AG: No, I didn't feel I was ready to apply yet so I attended a subsidiary college called Viken at Gjøvik, which had a one-year course in musical theatre. I developed and learned a lot about myself during that year which made me ready to go forward. I was accepted at The College of Musical Theatre after that.
BWW: The College of Musical Theatre is a relatively new school. How was your time there?
AG: At first it was a lot of fun and games, but I realized very soon that this was going to be hard, and I really had to work to focus my energy because I am really self-conscious and overly critical of myself. I still am (laughs) and sometimes while I am on stage I start wondering, "Why is my arm pointing I that direction" and stupid things like that. I was very fortunate to have a really great and supportive singing-teacher called David Fielder during my time at that school. I am very grateful to have studied under him. He and Ivar have made me believe in myself both artistically and as a person.
BWW: With your background in dancing I suspect that part of the study came easier to you, while singing and acting was the more challenging part of the study for you.
AG: Yeah, I was really aiming on getting that "extra something" you need to become a true triple-threat during that time. It didn't come easy but I studied really hard in trying to get the right combination that is a 'must' if you are going to be a musical theatre performer. I really hadn't been able to do what I've done in Phantom if I hadn't had that education beforehand.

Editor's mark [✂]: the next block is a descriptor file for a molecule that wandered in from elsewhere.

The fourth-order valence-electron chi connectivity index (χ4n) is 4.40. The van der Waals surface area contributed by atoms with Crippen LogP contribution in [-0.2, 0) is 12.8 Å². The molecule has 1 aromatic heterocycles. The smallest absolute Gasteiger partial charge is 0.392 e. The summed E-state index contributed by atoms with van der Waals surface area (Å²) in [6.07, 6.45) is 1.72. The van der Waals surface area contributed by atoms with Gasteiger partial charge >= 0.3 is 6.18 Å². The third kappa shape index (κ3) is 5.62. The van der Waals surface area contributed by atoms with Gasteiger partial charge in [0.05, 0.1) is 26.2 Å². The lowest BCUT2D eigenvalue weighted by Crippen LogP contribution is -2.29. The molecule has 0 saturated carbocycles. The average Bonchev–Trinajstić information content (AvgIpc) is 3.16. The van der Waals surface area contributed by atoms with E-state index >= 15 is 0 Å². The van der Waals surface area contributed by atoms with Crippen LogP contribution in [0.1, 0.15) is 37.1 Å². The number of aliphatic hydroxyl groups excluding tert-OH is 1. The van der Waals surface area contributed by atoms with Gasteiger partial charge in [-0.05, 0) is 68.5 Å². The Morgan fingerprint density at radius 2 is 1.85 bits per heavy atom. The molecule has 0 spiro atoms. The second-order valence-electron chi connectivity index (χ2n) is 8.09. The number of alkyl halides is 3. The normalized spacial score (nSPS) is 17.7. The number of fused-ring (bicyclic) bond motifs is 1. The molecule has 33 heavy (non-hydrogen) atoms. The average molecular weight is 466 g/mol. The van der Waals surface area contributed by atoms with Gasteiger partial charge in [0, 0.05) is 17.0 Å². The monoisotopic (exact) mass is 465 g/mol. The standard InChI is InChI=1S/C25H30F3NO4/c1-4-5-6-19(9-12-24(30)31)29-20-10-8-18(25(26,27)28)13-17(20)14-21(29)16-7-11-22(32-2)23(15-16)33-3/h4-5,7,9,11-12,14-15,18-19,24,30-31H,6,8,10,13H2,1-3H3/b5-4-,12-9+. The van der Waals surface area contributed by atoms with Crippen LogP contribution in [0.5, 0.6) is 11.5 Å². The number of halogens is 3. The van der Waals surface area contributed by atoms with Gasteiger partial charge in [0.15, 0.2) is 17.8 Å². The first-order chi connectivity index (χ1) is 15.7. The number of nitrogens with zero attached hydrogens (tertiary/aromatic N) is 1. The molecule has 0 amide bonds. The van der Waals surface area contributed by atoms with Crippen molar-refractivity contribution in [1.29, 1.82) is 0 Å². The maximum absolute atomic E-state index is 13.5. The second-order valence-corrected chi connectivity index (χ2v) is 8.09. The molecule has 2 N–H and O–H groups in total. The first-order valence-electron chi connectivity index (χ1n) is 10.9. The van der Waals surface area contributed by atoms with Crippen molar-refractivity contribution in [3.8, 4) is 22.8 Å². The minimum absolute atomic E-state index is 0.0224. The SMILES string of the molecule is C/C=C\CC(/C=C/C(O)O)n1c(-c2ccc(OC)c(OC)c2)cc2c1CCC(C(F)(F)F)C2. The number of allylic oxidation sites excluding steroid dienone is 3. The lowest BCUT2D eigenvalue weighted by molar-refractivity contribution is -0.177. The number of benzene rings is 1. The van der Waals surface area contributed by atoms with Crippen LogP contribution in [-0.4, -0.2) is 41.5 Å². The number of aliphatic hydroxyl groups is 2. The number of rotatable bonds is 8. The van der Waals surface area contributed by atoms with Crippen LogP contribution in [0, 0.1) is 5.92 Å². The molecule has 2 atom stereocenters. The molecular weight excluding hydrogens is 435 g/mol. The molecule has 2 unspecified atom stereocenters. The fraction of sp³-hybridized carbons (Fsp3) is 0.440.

BWW: How have the reactions from your colleagues been?
AG: They are very supportive, and I am very grateful for their encouragement. They have been very impressed that my voice is still there (Laughs). I try not to think too much about technique while I am performing. That has always been something that causes me a lot tension. I get stressed very easily when I focus too much on that. But my voice is still there so apparently I'm doing something right (Laughs)
BWW: And finally why do you believe musical theatre is such a popular artform?
AG: That's a really hard question. I ask myself that often, and I really don't have an answer. I think it is the combination of acting, singing and dancing that hits a nerve in people. I really don't know why I love "The Phantom of the Opera" that much, I just do. I think the emotions grow stronger when a song truly hits me than it would in a monologue. The music and songs inspire me. It has inspired to do what I do.
Here is video starring Astrid Giske and Espen Grjotheim
Journalist: Christian Ranke
Production photos: Scenekvelder
Backstage photos: Astrid Giske